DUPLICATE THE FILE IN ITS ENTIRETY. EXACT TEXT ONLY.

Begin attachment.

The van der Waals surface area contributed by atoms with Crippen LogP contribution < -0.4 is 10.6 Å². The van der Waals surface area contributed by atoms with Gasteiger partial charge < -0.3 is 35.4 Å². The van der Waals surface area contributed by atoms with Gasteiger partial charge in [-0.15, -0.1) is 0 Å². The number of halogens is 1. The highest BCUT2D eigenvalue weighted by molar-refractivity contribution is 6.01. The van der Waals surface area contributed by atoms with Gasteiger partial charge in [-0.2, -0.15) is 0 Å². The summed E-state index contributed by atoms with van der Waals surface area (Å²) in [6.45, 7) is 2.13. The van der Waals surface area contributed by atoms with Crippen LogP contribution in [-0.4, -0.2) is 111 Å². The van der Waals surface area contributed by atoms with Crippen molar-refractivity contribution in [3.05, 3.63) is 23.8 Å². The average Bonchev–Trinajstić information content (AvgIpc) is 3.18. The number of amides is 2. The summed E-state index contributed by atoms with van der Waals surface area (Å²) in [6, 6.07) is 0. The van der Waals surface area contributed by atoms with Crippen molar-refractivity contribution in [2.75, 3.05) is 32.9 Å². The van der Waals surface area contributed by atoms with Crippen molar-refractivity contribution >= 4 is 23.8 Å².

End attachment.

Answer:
The van der Waals surface area contributed by atoms with Crippen LogP contribution < -0.4 is 10.6 Å². The van der Waals surface area contributed by atoms with Gasteiger partial charge < -0.3 is 35.4 Å². The van der Waals surface area contributed by atoms with Gasteiger partial charge in [-0.15, -0.1) is 0 Å². The number of halogens is 1. The highest BCUT2D eigenvalue weighted by molar-refractivity contribution is 6.01. The van der Waals surface area contributed by atoms with Gasteiger partial charge in [-0.2, -0.15) is 0 Å². The summed E-state index contributed by atoms with van der Waals surface area (Å²) in [6.45, 7) is 2.13. The van der Waals surface area contributed by atoms with Crippen LogP contribution in [-0.4, -0.2) is 111 Å². The van der Waals surface area contributed by atoms with Crippen molar-refractivity contribution in [3.05, 3.63) is 23.8 Å². The average Bonchev–Trinajstić information content (AvgIpc) is 3.18. The number of amides is 2. The summed E-state index contributed by atoms with van der Waals surface area (Å²) in [6, 6.07) is 0. The van der Waals surface area contributed by atoms with Crippen molar-refractivity contribution in [2.75, 3.05) is 32.9 Å². The van der Waals surface area contributed by atoms with Crippen molar-refractivity contribution >= 4 is 23.8 Å².